The unnamed 40-year-old, who identified himself as a journalist, was allegedly watching the Olympics fencing medal ceremony for Hong Konger Edgar Cheung at a local mall. When the anthem began playing, he allegedly began booing and chanted “We are Hong Kong!” while waving a British Hong Kong Colonial flag.

The man’s actions were particularly noteworthy because it was the first time the Chinese national anthem had been played for a Hong Kong athlete in the Olympics. Hong Kongers compete at the Games under a separate committee called Hong Kong, China. The last time a Hong Konger won gold was in 1996 for windsurfing, at which time the British anthem of “God Save the Queen” was played.

Concerns for Freedom of Speech

The man is suspected of breaking the relatively new National Anthem Ordinance, which was passed in June 2020, and has a penalty of up to three years in prison and fines of $6,000 for anyone who publicly and intentionally insults the anthem. The law mirrors one in mainland China, but it has faced considerable scrutiny from increasingly persecuted pro-democracy lawmakers in Hong Kong.

They argue that it tramples the right to free speech, which is supposed to be enshrined in the city’s Basic Law. Hong Kong police, however, say that’s not the case and claim that his actions breach common restraints on freedom of speech. Senior Superintendent Eileen Chung said that his actions were “to stir up the hostility of those on the scene and to politicize the sport.”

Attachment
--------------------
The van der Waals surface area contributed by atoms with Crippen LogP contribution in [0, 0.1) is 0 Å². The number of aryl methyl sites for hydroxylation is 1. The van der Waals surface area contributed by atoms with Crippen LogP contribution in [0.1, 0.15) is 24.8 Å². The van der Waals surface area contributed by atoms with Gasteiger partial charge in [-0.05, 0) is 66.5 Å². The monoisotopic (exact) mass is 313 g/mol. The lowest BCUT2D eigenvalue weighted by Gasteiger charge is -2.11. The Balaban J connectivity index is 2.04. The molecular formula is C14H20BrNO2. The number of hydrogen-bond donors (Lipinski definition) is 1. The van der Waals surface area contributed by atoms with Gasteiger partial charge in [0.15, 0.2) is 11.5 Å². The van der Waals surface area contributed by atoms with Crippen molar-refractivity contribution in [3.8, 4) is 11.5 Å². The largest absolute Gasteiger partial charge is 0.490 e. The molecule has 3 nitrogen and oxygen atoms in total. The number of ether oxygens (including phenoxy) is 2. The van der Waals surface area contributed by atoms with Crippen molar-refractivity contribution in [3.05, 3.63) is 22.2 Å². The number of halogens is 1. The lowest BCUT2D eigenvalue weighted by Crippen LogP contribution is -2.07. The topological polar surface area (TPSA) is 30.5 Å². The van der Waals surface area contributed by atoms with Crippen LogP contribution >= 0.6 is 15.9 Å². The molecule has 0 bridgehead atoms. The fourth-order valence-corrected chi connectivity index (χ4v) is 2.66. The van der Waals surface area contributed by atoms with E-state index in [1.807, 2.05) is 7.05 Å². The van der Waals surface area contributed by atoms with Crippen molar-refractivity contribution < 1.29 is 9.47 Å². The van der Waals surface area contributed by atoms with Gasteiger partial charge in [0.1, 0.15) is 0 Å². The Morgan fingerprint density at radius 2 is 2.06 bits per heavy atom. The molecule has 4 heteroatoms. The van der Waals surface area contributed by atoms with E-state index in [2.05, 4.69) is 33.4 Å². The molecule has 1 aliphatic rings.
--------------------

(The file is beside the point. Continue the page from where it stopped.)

Police issued a warning that it would investigate reports of others joining his chants or violating the separate National Security law passed last year.

This incident isn’t the only case of alleged politicization of the Games. Badminton player Angus Ng was accused by a pro-Beijing lawmaker of making a statement by sporting a black jersey with the territory’s emblem. The imagery was very similar to the black-and-white Hong Kong flag used by anti-government protesters.

Ng countered that he wore his own clothes to the event because he didn’t have sponsorships to provide jerseys and he wasn’t authorized to print the emblem on a jersey himself.

See what others are saying: (Inside) (Al Jazeera) (CNN)

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Canadian Catholic Priest Says Residential Schools Survivors Lied About Abuse

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The Roman Catholic Church is facing considerable backlash across Canada for its treatment of indigenous peoples in the residential school system, along with its subsequent efforts to downplay the problem.


Priest Sparks Outrage

Father Rheal Forest was put on forced leave Wednesday following remarks he made over a weeks-long period starting July 10 in which he doubted victims of the country’s infamous residential school system.

Residential schools were a system of schools largely for indigenous children that were mostly run by the Catholic Church with federal government funding. The schools were notoriously cruel and long faced allegations that children had been abused or went missing under their care.